In a previous post, we discussed a quote attributed to Evelyn Waugh in an unsigned Private Eye book review about a new collection of stories by James Kelman. A search turned up the quote as having first appeared in a novel by D J Taylor who was also suspected of having written the review. Taylor, who is indeed the reviewer, has explained all this in a recent email:
Inspired by your researches, I decided to summon all the powers of memory at my disposal and track this back to source. It is NOT EW. Here is Alan Watkins in his Brief Lives (1982), writing about my namesake A.J.P. Taylor:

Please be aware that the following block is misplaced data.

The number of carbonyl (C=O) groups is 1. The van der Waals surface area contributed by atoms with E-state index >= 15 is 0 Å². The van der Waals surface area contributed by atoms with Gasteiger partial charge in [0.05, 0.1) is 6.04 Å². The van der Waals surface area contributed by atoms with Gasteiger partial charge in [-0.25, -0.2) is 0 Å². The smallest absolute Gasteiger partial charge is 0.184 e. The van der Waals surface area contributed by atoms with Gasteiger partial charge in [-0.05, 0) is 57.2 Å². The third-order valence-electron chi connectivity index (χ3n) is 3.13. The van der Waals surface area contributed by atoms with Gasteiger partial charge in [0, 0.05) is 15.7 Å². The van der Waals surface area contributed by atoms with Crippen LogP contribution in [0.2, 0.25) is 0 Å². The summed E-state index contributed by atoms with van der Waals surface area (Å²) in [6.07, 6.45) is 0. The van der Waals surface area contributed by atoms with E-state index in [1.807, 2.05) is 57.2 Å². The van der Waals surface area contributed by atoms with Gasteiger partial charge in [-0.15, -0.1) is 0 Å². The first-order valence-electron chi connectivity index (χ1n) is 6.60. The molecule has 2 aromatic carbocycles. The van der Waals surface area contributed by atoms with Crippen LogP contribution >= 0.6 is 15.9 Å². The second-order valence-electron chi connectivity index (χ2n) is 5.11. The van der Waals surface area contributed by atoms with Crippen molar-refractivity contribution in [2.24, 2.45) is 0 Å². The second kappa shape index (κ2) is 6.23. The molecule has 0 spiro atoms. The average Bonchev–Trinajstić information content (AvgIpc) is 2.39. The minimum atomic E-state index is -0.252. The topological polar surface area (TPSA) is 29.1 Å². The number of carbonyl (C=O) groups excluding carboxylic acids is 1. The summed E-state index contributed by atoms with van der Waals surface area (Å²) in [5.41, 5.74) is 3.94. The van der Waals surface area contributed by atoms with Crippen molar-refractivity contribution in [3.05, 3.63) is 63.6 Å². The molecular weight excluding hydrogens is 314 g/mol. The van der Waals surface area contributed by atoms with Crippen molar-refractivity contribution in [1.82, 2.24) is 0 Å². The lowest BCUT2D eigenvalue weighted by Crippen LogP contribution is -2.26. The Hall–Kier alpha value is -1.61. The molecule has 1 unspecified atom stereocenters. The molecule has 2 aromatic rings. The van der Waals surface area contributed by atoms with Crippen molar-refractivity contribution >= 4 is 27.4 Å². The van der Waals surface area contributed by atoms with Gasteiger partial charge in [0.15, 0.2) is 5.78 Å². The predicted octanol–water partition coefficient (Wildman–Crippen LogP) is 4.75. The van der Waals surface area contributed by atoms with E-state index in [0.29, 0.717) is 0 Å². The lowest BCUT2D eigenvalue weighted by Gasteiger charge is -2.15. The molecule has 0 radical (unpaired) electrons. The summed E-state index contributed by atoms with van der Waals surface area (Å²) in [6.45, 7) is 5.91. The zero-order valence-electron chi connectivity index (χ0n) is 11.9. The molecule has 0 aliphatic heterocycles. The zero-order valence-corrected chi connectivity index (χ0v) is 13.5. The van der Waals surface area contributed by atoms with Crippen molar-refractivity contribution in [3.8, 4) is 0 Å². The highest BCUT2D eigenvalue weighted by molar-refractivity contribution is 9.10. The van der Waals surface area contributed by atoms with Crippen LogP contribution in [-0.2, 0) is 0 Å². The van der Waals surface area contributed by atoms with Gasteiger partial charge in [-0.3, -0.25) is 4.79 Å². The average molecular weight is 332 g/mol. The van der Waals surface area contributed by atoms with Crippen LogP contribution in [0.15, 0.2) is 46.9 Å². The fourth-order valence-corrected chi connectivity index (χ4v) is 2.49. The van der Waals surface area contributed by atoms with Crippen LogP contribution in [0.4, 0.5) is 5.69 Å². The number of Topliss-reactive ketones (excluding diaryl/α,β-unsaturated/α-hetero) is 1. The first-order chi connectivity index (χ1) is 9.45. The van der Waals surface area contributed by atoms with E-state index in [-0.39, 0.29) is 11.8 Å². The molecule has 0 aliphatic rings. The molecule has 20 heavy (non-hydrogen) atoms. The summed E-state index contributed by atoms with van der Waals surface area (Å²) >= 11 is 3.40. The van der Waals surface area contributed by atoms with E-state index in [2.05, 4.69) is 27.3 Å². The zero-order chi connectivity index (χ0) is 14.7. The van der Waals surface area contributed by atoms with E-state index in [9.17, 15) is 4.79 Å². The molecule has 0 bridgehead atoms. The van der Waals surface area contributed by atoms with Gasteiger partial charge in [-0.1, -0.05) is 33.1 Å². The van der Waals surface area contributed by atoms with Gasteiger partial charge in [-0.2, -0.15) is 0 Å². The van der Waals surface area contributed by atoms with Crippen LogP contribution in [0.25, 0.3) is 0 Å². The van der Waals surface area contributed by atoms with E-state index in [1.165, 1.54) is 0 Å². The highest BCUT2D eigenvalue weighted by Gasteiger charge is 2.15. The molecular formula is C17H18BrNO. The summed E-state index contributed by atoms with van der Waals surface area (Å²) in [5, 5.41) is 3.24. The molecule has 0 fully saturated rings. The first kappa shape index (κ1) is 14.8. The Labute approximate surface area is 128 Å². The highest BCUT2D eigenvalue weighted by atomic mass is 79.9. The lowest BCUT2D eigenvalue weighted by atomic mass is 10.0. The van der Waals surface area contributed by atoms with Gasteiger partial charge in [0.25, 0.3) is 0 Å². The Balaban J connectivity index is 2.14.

‘He was a short, slight man with a peering and somehow suspicious expression. He resembled a small creature of the field who was apprehensive of attack but would turn nasty in that event.’
I think I must have confused this with EW by misremembering a William Boot, Countryman column in Scoop.
So, that’s sorted. The quote as written by Watkins is unlikely to be mistaken for Waugh whereas, as modified by Taylor for his novel Real Life, it might easily be. Indeed, Taylor’s early novels, of which Real Life is one, are written very much in the Waugh satiric comedy tradition and should have received more attention than has been the case. Others include Trespass and The Comedy Man (published together with Real Life as Returning: Three Novels) as well as English Settlement.